• Markets will have sufficient supplies of foodstuffs, which will mainly be imported by traders from Benin, Nigeria, and Burkina Faso in July/August and September and with internal trade flows in October/November/December during the harvest period. There will be an average flow of trade between Niger and these source countries, except in the case of trade flows from northeastern Nigeria, where the security situation will impact trade flows to the Diffa region.
    • Market demand will rise typically during the end of the consumption year in July/August/September and will fall in line with seasonal trends beginning in October. However, the presence of Malian refugees in the Tillabéri and Tahoua regions and displaced persons from Nigeria in the Diffa region will cause additional demand.
    • Harvests of millet and sorghum (the main staple foods) are expected to be average and will take place from October through December. These harvests will reduce demand on the markets, as usual, pushing food prices on the markets downward.
    • The conflicts in northern Nigeria, Libya, and Mali and the subsequent displacement of persons will persist, and the number of refugees and returnees will remain stable or will rise between now and December 2015.
    • Demand for and wage income from farm labor will remain normal from July through December.
    • The availability of bush straw will improve beginning in August, and supplies will rise as usual, with prices following normal trends.
    • The reconstitution of the national food security stock for sales at moderate prices and free food distributions will reach the expected level with average to above-average harvests and food availability.
    • Government assistance programs will be implemented in August and September as scheduled in the food assistance plan.
    • Humanitarian interventions on behalf of Malian refugees and of refugees and returnees from Nigeria could be hindered by the persistent climate of insecurity, especially in the Diffa region.
    Most likely food security outcomes

    In most agricultural and agropastoral areas, particularly in the regions of Maradi, Tahoua, northern Zinder, and southern Tillabéri, most households will be able to access enough food to meet their food needs. However, poor households in several areas will only be able to do so thanks to inter-annual food assistance and will not be able to cover non-food expenditures to prevent malnutrition and a deterioration in their livelihoods in July/August and September. These areas will generally be characterized by Minimal (IPC Phase 1) food insecurity, and some households in certain regions within them will experience Stress (IPC Phase 2) from July through September. Harvests, which will begin in October and intensify in November and December, will allow households to consume their own crops and improve income from labor. Most households will be able to feed themselves and cover their expenditures without assistance, which will improve food insecurity conditions in farming areas to Minimal (IPC Phase 1) from October through December.

    In pastoral areas in the Tahoua and Tillabéri regions, households will spend more than usual in July to feed their livestock and to buy cereals due to the short prolongation of the pastoral lean season caused by the late start to the rainy season. Conditions will quickly improve in August/September with pasture regrowth, improving animal body conditions and market values, which will rise, especially in October, November, and December. Poor households will experience Stressed (IPC Phase 2) food insecurity in pastoral areas through July, but the situation will improve to one of Minimal (IPC Phase 1) food insecurity beginning in August.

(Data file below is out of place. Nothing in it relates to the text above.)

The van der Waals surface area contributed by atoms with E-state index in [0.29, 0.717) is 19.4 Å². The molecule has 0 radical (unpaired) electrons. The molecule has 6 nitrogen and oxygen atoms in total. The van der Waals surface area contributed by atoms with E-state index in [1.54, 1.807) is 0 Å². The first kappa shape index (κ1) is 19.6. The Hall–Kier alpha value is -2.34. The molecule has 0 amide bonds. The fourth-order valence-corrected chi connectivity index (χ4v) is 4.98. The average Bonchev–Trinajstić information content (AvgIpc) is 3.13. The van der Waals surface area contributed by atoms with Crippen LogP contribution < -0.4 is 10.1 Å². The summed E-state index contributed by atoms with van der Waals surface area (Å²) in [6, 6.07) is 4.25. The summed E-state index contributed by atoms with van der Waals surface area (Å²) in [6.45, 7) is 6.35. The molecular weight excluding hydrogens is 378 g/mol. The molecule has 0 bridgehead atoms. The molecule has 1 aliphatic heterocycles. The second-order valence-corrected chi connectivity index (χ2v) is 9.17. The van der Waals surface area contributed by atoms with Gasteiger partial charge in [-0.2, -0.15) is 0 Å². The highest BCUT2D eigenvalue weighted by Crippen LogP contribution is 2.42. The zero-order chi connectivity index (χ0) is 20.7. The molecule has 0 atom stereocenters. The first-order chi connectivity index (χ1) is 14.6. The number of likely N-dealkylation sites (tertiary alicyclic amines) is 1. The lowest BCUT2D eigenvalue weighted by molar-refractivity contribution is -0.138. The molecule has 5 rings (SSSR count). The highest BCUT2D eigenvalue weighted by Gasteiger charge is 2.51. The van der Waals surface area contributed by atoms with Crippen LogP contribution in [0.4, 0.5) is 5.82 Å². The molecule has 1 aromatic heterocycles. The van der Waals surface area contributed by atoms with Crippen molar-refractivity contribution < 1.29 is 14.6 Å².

In the agropastoral area of southern Diffa, persistent security problems will continue to disrupt trade flows and market supplies, leading to a significant drop in cereal and cash crop production levels in the area due to problems accessing fields. Consumer demand for cereals will rise with the presence of displaced persons. Local poor households and displaced persons will face significant difficulty meeting their consumption and livelihood protection needs due to market dysfunction and the loss of livelihoods and purchasing power in a context where food assistance will be difficult to deliver. Most of the area will experience Stressed! (IPC Phase 2!) food insecurity from July through December 2015.

    In the pastoral area of Diffa, livelihood activities (particularly livestock sales and labor migration to Libya and Nigeria) will remain significantly disrupted. Poor households will continue to lose income, not only due to low demand for exports but also to a decrease in migration, which generates remittance income, and the low value of local labor. Poor households in this area will not have enough cereal purchasing power to meet all of their basic food needs. Above-average sales of livestock and labor and food assistance will not affect the majority of households located in remote towns given the prevailing insecurity in the area. As a result, they will remain in Crisis (IPC Phase 3) until at least December.


    For more information on the outlook for specific areas of concern, please click the download button at the top of the page for the full report.

    Figures Seasonal Calendar for a Typical Year

    Figure 1

    Seasonal Calendar for a Typical Year

    Source: FEWS NET

    Current food security outcomes for July 2015

    Figure 2

    Current food security outcomes for July 2015

    Source: FEWS NET

    Figure 1. Cumulative rainfall trends given precipitation already recorded in 2015 – millet production area, Zinder, Niger

    Figure 3

    Figure 1

    Source: USGS/FEWS NET

    Figure 2.  Cumulative rainfall trends given precipitation already recorded in 2015 – Ouallam, Niger

    Figure 4

    Figure 2

    Source: USGS/FEWS NET

    Figure 5


    To project food security outcomes, FEWS NET develops a set of assumptions about likely events, their effects, and the probable responses of various actors. FEWS NET analyzes these assumptions in the context of current conditions and local livelihoods to arrive at a most likely scenario for the coming eight months. Learn more here.